The most eventful day of my life (so far;)): May 08, 2009. Worth living!!


Even as I write this post, jazzy beats of Rahman's best are booming into my ears and the acoustics banging on the delicate walls of my tympanum. Friday, end of the week...usually the worst day of my hectic week. As always, I came home from lab late in the evening sighing at the "little" progress I have made in my tough life as a pro-scientist. Phew! And then there was this terrible looking tiny apartment strewn with paper, food, wrappers, clothes and all crap that patiently withstood a week to be swept out into trash. It was way too much on my head to begin a weekend. In a trance, I sat in front of my dummy PC (no, it's got no life!) and aimlessly opened a weird collection of songs (I have no clue how I got them all together)...It was not a head start. A lazy tune in Hindi; people often call it "romantic" but well, on this occasion it had more drab than romance. More damage and more doom. I hadn't had the slightest energy to shut it off, bang it on the head or atleast change the song. It rrrrromanced on. And thankfully, in a few minutes came the next track...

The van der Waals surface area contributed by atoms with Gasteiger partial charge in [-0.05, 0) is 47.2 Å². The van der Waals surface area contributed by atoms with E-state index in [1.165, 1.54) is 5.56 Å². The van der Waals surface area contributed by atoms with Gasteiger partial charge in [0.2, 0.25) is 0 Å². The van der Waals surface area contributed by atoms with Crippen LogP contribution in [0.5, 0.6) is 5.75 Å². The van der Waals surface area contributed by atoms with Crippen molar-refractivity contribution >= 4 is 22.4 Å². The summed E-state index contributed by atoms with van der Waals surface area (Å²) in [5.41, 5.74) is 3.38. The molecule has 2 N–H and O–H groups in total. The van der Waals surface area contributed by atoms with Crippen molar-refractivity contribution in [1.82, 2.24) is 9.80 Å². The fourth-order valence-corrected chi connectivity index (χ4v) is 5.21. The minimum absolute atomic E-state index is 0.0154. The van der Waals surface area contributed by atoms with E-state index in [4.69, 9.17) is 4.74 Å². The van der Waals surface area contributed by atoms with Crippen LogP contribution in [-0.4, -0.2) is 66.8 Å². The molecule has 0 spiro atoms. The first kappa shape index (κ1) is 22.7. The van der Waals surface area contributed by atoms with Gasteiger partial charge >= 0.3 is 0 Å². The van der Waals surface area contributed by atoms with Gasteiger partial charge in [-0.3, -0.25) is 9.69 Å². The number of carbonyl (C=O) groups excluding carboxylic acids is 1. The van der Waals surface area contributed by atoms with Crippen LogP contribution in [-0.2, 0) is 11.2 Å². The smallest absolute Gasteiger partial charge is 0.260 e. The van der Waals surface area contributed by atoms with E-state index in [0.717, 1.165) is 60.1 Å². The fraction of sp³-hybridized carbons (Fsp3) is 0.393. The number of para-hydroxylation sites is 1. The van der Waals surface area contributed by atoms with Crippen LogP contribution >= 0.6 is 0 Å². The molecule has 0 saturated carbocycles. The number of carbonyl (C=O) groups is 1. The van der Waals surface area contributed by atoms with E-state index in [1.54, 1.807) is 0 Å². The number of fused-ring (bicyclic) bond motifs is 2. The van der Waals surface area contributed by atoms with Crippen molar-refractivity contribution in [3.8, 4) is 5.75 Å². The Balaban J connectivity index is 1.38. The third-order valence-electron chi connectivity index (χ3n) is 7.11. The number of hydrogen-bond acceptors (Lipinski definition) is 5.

Mom would only scream at us, dad and me, when such songs were being played; songs which can only be enjoyed by people with a certain elite sense of art and songs which are taboo in the opinion of classical musicians (a cadre to which mom belongs). But she never does realize that such music can be invigorating and can pop up your spirit to a better extent than can a high dose of anti-depressant. Well, this is exactly what happened now. In mom's words, a theru koothu with "what-dirty-lyrics?!" actually did revive my mood and prepared me for my weekend. Amazing is the power of beats, I mean it. Be it rock, jazz, hip-hop or ragtime, Music is indeed the best healer of a tensed mind. It can simply put everything at ease. And the moment I stand up and dance to such a "ridiculed" song, my mom cant stop but smile. That's Music!